Having no target or direction, I will surely hit something, exactly what I do not want. By having a goal, a direction or a target, adjustments are easy. Enjoying the forward motion of my journey as well the direction, hitting my goal because of focus. If the original goal was not where I wanted to go, at least I have made progress in determining my eventual outcome and am farther down the road. It is also important to look at the expectations of my goals and to realize they are my goals, no one but mine. They are my creation. If they become a burden then I must look deeper to the motivation behind the goals. The goal may really belong to someone else. Focusing on goals that leave me feeling recharged rather than drained.

There are a number of steps to take to set up my goals. First I must know what drives me. What I am passionate about? What are my priorities and how I can fulfill them? Joy and passion will keep me coming back to completion of a goal or a positive change for a lifetime.

I have a passion for skating, and skating well. It requires a great deal of work and I am willing to do it. A passion for flying, doing it well, it shows there too. Keeping focused on passion and joy, see where it takes me. With these principles in mind, I can set short, medium and long-term goals.

My goals must be admitted by me first. Then I must announce them out loud. Then they must be shared with others that are important to my success. This can be difficult, but in order to move forward there must not be seen and unseen roadblocks to progress. There are many conscious and unconscious barriers to progress. By recognizing them as they come up, ignoring them, going around, or over them.

Goals must be realistic, measurable, have definite time frames, reviewed from time to time, and adjusted as necessary. Goals are classified as short, medium, and long-range. If one of my goals is to build self-esteem through setting and achieving goals, then I must do esteem-able things. The direction and end are important, but ultimately it is the journey that is the most valuable.

Next weeks post will be a conclusion to my discussion about goals. Stay tuned…..

Steps to the goals

Steps to the goals

Steps to the goals

Injuries


Injuries

As far as injuries are concerned, my policy is prevention, prevention, prevention. I observe a number of basic principles when it comes to injury prevention and management. The first is listening to my body and learning to respond to it quickly and appropriately. Every time I train, I create some injury. Through the work I do, I deliberately break down my body. Our bodies respond by rebuilding themselves stronger than before. By managing minor, self-inflicted injuries (my training), I will grow stronger over time. Building up tolerance by increasing very slowly is crucial. For example, if I am going to run a marathon this year, I would need to have a base to start from. I would need to demonstrate consistent mileage without injury on the kinds of running surface I would be training and racing on. Injuries generally occur because the body is not responding well to the increase or not recovering quickly enough to do the increased volume.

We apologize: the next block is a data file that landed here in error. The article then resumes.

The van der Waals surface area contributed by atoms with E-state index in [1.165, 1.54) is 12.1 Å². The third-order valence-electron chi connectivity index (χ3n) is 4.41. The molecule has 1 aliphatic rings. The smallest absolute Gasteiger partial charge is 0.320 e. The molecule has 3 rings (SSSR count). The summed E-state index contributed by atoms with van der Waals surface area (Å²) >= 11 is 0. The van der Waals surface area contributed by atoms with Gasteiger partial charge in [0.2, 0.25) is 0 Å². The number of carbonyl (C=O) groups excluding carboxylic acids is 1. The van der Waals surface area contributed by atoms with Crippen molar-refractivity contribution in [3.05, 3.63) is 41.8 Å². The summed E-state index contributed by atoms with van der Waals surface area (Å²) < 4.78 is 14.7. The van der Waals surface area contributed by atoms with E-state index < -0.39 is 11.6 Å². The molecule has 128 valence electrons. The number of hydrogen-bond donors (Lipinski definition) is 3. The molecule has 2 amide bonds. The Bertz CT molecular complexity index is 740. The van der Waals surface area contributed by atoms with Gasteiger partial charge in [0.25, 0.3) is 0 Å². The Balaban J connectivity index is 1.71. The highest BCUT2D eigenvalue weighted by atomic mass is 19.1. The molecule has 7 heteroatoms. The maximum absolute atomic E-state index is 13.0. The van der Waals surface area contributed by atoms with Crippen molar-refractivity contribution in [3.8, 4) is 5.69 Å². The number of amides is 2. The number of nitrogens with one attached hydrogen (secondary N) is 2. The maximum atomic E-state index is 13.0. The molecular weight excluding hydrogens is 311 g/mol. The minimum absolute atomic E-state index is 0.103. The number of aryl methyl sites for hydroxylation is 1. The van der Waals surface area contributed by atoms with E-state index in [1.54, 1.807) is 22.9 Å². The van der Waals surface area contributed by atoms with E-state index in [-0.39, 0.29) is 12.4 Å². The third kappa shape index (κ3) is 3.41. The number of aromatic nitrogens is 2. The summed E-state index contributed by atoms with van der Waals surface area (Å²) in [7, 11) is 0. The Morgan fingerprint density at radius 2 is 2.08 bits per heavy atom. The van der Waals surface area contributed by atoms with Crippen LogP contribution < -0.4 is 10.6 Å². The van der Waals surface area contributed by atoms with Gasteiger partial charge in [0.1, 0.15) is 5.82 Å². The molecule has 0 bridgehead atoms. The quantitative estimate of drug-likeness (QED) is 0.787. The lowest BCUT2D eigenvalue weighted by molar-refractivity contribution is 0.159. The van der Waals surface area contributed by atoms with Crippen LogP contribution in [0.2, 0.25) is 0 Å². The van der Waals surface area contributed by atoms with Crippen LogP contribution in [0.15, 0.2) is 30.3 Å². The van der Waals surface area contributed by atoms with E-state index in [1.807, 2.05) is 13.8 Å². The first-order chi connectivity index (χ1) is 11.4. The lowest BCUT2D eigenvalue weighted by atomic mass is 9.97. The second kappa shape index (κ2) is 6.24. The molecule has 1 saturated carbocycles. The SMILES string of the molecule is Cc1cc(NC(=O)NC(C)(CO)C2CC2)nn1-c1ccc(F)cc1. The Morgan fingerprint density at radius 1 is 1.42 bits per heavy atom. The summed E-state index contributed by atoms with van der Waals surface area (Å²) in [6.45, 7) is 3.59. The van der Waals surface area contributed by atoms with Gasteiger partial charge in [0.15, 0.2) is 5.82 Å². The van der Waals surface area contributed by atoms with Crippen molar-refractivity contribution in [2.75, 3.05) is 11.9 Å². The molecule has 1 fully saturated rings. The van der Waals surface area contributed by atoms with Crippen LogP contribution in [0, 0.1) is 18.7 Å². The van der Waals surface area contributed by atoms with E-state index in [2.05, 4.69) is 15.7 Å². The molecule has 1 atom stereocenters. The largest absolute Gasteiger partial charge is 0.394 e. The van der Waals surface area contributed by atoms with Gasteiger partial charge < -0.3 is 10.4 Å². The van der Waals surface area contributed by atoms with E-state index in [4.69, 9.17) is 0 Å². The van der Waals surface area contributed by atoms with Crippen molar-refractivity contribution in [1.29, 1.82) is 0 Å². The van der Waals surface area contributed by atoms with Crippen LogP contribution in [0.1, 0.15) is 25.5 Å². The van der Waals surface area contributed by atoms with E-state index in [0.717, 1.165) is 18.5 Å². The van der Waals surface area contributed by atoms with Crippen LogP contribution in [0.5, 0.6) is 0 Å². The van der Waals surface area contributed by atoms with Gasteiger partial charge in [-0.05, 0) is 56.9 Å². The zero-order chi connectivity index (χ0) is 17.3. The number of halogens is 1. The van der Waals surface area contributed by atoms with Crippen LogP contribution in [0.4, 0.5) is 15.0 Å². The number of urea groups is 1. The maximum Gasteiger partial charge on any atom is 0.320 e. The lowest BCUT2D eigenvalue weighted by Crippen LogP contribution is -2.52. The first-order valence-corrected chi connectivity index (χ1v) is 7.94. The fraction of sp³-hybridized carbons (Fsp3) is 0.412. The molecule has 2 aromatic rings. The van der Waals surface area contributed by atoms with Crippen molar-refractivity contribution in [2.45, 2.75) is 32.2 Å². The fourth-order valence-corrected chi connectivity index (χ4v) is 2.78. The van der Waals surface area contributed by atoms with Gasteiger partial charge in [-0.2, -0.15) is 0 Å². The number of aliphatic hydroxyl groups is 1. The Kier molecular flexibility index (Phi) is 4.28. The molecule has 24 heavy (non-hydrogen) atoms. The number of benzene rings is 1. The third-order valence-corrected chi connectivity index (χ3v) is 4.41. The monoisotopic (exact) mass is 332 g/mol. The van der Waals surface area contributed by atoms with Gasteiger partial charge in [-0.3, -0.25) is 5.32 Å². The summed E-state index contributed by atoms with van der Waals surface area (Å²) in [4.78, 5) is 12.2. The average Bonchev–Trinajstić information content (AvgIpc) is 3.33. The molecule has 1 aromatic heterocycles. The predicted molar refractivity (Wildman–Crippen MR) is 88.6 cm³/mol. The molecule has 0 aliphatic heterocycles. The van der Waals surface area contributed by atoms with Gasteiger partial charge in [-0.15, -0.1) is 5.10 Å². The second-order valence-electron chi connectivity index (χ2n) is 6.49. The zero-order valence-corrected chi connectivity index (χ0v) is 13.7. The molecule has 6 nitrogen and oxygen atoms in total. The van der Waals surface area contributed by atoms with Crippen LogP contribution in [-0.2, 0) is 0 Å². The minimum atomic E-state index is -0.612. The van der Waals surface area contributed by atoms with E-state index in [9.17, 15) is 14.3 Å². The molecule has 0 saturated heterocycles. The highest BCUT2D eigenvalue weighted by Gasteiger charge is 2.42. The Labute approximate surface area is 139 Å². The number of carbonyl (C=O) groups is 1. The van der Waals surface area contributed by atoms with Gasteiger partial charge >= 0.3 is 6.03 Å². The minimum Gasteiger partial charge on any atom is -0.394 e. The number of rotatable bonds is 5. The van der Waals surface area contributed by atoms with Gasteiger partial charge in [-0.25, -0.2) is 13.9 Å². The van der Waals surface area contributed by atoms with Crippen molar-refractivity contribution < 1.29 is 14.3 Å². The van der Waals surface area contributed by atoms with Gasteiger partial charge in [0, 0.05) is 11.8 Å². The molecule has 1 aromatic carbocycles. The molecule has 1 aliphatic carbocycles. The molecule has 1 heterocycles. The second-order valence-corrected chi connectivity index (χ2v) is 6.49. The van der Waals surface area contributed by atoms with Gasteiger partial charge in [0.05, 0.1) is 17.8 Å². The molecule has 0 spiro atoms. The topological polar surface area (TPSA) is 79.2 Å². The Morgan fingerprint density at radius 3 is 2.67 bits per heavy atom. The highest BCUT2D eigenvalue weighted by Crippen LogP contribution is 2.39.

Using the proper equipment can help prevent injuries. Analyzing body mechanics is another important tool for injury prevention. Using a professional trainer can be indispensable in this area. A trainer can show me how to set up a stationary bike to avoid injuring myself over the long term. A trainer can show me the proper way to lift weights to avoid injury and to gain the most benefit. Using a lower weight with good mechanics and low injury potential is more productive than using a higher weight that might look better to my friends but risk injury. Competing with others in the gym while lifting weights will be counterproductive in the long run. In fact, I apply this principle to almost all physical activity.
Longevity as an athlete is dependent on body mechanics. To increase my chances of a long, productive life, I treat myself as a finely tuned athlete at maximum performance. Poor body mechanics can set me up for injuries—sometimes quickly, sometimes slowly over time. It is up to me. Using proper technique, for whatever activity, is essential to perform efficiently and to prevent injury. I believe in getting expert advice on as many of my activities as possible so as not to shortchange myself with an injury.
Goals then come into play. If I cannot increase my workload as quickly as I want because it would possibly cause an injury, then I must revise my goals. I may need to scale back to run a half marathon this year and a full marathon next year. This would be realistic.
I am not in the results business. I must keep moving my feet and trusting that the results are what they are. This includes injuries. If I really believe I am exactly in the place where I am supposed to be, then the lesson for me is waiting in whatever process I am engaged in. There will always be a timely solution and a gift from the issue. With this in mind, if I do sustain an injury, I can try many different solutions for my recovery. I know that being proactively involved in the process will help me to heal as quickly as possible.
Poor nutrition, unrealistic goals, misplaced priorities, uncontrolled ego—each of these can play a part in causing injuries. When an injury occurs, look at all the factors that surround it. Have I tried my own solutions? Is my injury beyond my help? Do I need a professional?
The acronym RICE stands for rest, ice, compression, and elevation. This is the rule of first aid to follow immediately after an injury. After the initial shock wears off, I can then evaluate what to do next.
When I am injured, I have a whole host of resources to draw from. First is myself. I am the only true expert on my body. No else lives in my body or my head but me. Am I getting out of my own way? When analyzing a situation involving injury, I must stick with the facts as they are, not as I would like them be. No drama or minimizing. What kind of pain is it, and how is it affecting me?